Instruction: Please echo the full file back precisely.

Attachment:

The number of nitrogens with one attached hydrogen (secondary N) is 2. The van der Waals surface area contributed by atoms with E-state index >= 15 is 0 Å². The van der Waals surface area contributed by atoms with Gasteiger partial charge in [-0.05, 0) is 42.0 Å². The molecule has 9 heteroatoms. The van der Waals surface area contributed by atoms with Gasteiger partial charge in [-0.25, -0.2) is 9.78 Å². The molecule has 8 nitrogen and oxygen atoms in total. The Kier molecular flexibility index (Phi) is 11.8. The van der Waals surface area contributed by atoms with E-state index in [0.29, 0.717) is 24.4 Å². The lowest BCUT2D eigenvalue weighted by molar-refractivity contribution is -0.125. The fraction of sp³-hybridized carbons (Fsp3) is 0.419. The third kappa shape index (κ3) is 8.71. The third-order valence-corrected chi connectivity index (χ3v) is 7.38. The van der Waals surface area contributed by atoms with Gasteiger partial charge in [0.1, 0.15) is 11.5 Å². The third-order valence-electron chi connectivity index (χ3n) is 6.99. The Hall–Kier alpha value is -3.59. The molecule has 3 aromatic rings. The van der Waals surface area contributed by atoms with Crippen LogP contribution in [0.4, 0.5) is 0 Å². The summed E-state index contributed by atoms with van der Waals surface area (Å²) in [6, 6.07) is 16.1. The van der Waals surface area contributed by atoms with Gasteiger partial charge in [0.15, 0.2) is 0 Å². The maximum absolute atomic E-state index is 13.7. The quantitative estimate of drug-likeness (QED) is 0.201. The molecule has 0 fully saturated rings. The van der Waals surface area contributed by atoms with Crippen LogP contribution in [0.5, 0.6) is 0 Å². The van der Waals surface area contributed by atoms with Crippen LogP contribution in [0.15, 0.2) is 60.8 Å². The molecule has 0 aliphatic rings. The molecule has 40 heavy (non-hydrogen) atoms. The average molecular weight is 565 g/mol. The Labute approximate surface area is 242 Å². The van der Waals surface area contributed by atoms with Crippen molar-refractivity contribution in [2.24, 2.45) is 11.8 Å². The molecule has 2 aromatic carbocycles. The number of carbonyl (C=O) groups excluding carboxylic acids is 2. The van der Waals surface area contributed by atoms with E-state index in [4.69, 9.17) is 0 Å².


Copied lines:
The number of nitrogens with one attached hydrogen (secondary N) is 2. The van der Waals surface area contributed by atoms with E-state index >= 15 is 0 Å². The van der Waals surface area contributed by atoms with Gasteiger partial charge in [-0.05, 0) is 42.0 Å². The molecule has 9 heteroatoms. The van der Waals surface area contributed by atoms with Gasteiger partial charge in [-0.25, -0.2) is 9.78 Å². The molecule has 8 nitrogen and oxygen atoms in total. The Kier molecular flexibility index (Phi) is 11.8. The van der Waals surface area contributed by atoms with E-state index in [0.29, 0.717) is 24.4 Å². The lowest BCUT2D eigenvalue weighted by molar-refractivity contribution is -0.125. The fraction of sp³-hybridized carbons (Fsp3) is 0.419. The third kappa shape index (κ3) is 8.71. The third-order valence-corrected chi connectivity index (χ3v) is 7.38. The van der Waals surface area contributed by atoms with Gasteiger partial charge in [0.1, 0.15) is 11.5 Å². The third-order valence-electron chi connectivity index (χ3n) is 6.99. The Hall–Kier alpha value is -3.59. The molecule has 3 aromatic rings. The van der Waals surface area contributed by atoms with Crippen LogP contribution in [0.4, 0.5) is 0 Å². The summed E-state index contributed by atoms with van der Waals surface area (Å²) in [6, 6.07) is 16.1. The van der Waals surface area contributed by atoms with Gasteiger partial charge in [0.15, 0.2) is 0 Å². The maximum absolute atomic E-state index is 13.7. The quantitative estimate of drug-likeness (QED) is 0.201. The molecule has 0 fully saturated rings. The van der Waals surface area contributed by atoms with Crippen LogP contribution in [0.5, 0.6) is 0 Å². The van der Waals surface area contributed by atoms with Crippen LogP contribution in [0.15, 0.2) is 60.8 Å². The molecule has 0 aliphatic rings. The molecule has 40 heavy (non-hydrogen) atoms. The average molecular weight is 565 g/mol. The Labute approximate surface area is 242 Å². The van der Waals surface area contributed by atoms with Crippen molar-refractivity contribution in [2.24, 2.45) is 11.8 Å². The molecule has 2 aromatic carbocycles. The number of carbonyl (C=O) groups excluding carboxylic acids is 2. The van der Waals surface area contributed by atoms with E-state index in [4.69, 9.17) is 0 Å².